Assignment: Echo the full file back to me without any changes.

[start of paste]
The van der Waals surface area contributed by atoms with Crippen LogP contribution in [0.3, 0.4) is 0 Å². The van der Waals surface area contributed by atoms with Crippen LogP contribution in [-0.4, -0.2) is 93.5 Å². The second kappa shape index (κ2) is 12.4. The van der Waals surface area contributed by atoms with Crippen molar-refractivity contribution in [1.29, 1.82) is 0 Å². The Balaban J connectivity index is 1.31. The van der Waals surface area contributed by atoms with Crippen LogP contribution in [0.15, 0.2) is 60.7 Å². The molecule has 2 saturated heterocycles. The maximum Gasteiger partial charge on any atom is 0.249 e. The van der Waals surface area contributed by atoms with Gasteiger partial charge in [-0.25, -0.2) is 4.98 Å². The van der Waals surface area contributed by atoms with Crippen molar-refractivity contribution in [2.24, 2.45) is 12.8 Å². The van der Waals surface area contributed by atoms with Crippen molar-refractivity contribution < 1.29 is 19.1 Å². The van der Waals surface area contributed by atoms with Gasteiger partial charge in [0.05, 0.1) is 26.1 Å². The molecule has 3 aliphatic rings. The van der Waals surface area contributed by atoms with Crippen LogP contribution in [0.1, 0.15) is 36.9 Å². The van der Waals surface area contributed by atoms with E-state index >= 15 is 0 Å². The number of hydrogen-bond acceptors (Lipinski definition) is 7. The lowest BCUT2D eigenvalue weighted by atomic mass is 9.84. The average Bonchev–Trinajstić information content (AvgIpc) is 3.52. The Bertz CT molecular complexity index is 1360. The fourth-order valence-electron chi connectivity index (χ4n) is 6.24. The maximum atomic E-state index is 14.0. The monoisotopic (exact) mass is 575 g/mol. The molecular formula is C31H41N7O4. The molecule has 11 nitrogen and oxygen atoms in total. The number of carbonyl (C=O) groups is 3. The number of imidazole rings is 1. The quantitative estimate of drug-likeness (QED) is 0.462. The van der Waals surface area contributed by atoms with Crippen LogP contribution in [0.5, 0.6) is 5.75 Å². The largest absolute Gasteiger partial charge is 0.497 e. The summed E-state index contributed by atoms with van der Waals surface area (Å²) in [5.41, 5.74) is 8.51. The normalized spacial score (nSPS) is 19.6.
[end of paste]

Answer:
The van der Waals surface area contributed by atoms with Crippen LogP contribution in [0.3, 0.4) is 0 Å². The van der Waals surface area contributed by atoms with Crippen LogP contribution in [-0.4, -0.2) is 93.5 Å². The second kappa shape index (κ2) is 12.4. The van der Waals surface area contributed by atoms with Crippen molar-refractivity contribution in [1.29, 1.82) is 0 Å². The Balaban J connectivity index is 1.31. The van der Waals surface area contributed by atoms with Crippen LogP contribution in [0.15, 0.2) is 60.7 Å². The molecule has 2 saturated heterocycles. The maximum Gasteiger partial charge on any atom is 0.249 e. The van der Waals surface area contributed by atoms with Gasteiger partial charge in [-0.25, -0.2) is 4.98 Å². The van der Waals surface area contributed by atoms with Crippen molar-refractivity contribution in [2.24, 2.45) is 12.8 Å². The van der Waals surface area contributed by atoms with Crippen molar-refractivity contribution < 1.29 is 19.1 Å². The van der Waals surface area contributed by atoms with Gasteiger partial charge in [0.05, 0.1) is 26.1 Å². The molecule has 3 aliphatic rings. The van der Waals surface area contributed by atoms with Crippen LogP contribution in [0.1, 0.15) is 36.9 Å². The van der Waals surface area contributed by atoms with E-state index >= 15 is 0 Å². The number of hydrogen-bond acceptors (Lipinski definition) is 7. The lowest BCUT2D eigenvalue weighted by atomic mass is 9.84. The average Bonchev–Trinajstić information content (AvgIpc) is 3.52. The Bertz CT molecular complexity index is 1360. The fourth-order valence-electron chi connectivity index (χ4n) is 6.24. The maximum atomic E-state index is 14.0. The monoisotopic (exact) mass is 575 g/mol. The molecular formula is C31H41N7O4. The molecule has 11 nitrogen and oxygen atoms in total. The number of carbonyl (C=O) groups is 3. The number of imidazole rings is 1. The quantitative estimate of drug-likeness (QED) is 0.462. The van der Waals surface area contributed by atoms with Crippen LogP contribution in [0.5, 0.6) is 5.75 Å². The largest absolute Gasteiger partial charge is 0.497 e. The summed E-state index contributed by atoms with van der Waals surface area (Å²) in [5.41, 5.74) is 8.51. The normalized spacial score (nSPS) is 19.6.